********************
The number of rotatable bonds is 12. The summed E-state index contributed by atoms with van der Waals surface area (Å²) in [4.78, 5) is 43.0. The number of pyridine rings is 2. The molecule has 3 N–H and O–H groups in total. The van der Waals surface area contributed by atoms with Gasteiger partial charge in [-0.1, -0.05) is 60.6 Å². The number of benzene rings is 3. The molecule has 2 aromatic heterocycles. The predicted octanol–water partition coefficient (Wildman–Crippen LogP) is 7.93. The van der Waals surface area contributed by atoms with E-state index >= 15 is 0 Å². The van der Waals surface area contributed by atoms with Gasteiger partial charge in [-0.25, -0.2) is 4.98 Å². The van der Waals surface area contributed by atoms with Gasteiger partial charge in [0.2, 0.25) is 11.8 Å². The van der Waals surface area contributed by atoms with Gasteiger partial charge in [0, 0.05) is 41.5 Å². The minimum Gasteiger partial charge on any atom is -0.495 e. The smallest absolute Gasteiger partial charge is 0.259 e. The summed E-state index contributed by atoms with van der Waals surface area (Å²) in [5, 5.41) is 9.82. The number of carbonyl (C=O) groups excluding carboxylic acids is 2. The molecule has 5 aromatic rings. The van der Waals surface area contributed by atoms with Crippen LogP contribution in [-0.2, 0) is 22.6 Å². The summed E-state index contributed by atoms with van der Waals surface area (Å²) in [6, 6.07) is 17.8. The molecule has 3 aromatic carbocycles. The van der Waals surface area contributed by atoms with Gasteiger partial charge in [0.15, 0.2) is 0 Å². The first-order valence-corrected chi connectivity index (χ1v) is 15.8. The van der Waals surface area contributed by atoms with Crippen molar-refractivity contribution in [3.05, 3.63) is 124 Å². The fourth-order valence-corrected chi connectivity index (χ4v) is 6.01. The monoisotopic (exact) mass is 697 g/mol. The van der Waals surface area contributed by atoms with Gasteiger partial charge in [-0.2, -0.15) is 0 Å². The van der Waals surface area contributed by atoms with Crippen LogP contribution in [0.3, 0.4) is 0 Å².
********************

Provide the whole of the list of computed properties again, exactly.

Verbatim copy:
The number of rotatable bonds is 12. The summed E-state index contributed by atoms with van der Waals surface area (Å²) in [4.78, 5) is 43.0. The number of pyridine rings is 2. The molecule has 3 N–H and O–H groups in total. The van der Waals surface area contributed by atoms with Gasteiger partial charge in [-0.1, -0.05) is 60.6 Å². The number of benzene rings is 3. The molecule has 2 aromatic heterocycles. The predicted octanol–water partition coefficient (Wildman–Crippen LogP) is 7.93. The van der Waals surface area contributed by atoms with E-state index >= 15 is 0 Å². The van der Waals surface area contributed by atoms with Gasteiger partial charge in [-0.25, -0.2) is 4.98 Å². The van der Waals surface area contributed by atoms with Gasteiger partial charge in [0.2, 0.25) is 11.8 Å². The van der Waals surface area contributed by atoms with Gasteiger partial charge in [0, 0.05) is 41.5 Å². The minimum Gasteiger partial charge on any atom is -0.495 e. The smallest absolute Gasteiger partial charge is 0.259 e. The summed E-state index contributed by atoms with van der Waals surface area (Å²) in [5, 5.41) is 9.82. The number of carbonyl (C=O) groups excluding carboxylic acids is 2. The molecule has 5 aromatic rings. The van der Waals surface area contributed by atoms with Crippen LogP contribution in [-0.2, 0) is 22.6 Å². The summed E-state index contributed by atoms with van der Waals surface area (Å²) in [6, 6.07) is 17.8. The molecule has 3 aromatic carbocycles. The van der Waals surface area contributed by atoms with Gasteiger partial charge in [0.15, 0.2) is 0 Å². The first-order valence-corrected chi connectivity index (χ1v) is 15.8. The van der Waals surface area contributed by atoms with Crippen molar-refractivity contribution in [3.05, 3.63) is 124 Å². The fourth-order valence-corrected chi connectivity index (χ4v) is 6.01. The monoisotopic (exact) mass is 697 g/mol. The van der Waals surface area contributed by atoms with Gasteiger partial charge in [-0.2, -0.15) is 0 Å². The van der Waals surface area contributed by atoms with Crippen LogP contribution in [0.3, 0.4) is 0 Å².